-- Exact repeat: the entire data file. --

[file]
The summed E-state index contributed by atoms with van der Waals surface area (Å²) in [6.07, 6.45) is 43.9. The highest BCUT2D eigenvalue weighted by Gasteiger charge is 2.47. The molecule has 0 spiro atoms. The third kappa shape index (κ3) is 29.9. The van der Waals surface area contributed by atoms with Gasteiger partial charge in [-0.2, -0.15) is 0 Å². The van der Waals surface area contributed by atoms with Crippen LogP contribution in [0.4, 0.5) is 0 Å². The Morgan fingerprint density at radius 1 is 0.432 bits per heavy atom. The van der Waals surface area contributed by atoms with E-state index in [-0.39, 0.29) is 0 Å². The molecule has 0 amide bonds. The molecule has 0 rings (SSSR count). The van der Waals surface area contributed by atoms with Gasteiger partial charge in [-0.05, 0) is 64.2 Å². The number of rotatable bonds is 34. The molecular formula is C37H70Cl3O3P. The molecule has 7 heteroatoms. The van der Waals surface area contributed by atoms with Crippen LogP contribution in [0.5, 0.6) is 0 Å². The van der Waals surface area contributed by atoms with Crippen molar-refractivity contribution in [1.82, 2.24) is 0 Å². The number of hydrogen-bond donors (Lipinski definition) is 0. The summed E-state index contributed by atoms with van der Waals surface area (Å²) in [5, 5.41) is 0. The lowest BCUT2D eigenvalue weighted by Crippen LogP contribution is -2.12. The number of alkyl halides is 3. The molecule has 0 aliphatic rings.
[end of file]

The summed E-state index contributed by atoms with van der Waals surface area (Å²) in [6.07, 6.45) is 43.9. The highest BCUT2D eigenvalue weighted by Gasteiger charge is 2.47. The molecule has 0 spiro atoms. The third kappa shape index (κ3) is 29.9. The van der Waals surface area contributed by atoms with Gasteiger partial charge in [-0.2, -0.15) is 0 Å². The van der Waals surface area contributed by atoms with Crippen LogP contribution in [0.4, 0.5) is 0 Å². The Morgan fingerprint density at radius 1 is 0.432 bits per heavy atom. The van der Waals surface area contributed by atoms with E-state index in [-0.39, 0.29) is 0 Å². The molecule has 0 amide bonds. The molecule has 0 rings (SSSR count). The van der Waals surface area contributed by atoms with Gasteiger partial charge in [-0.05, 0) is 64.2 Å². The number of rotatable bonds is 34. The molecular formula is C37H70Cl3O3P. The molecule has 7 heteroatoms. The van der Waals surface area contributed by atoms with Crippen LogP contribution in [0.5, 0.6) is 0 Å². The van der Waals surface area contributed by atoms with Crippen molar-refractivity contribution in [1.82, 2.24) is 0 Å². The number of hydrogen-bond donors (Lipinski definition) is 0. The summed E-state index contributed by atoms with van der Waals surface area (Å²) in [5, 5.41) is 0. The lowest BCUT2D eigenvalue weighted by Crippen LogP contribution is -2.12. The number of alkyl halides is 3. The molecule has 0 aliphatic rings.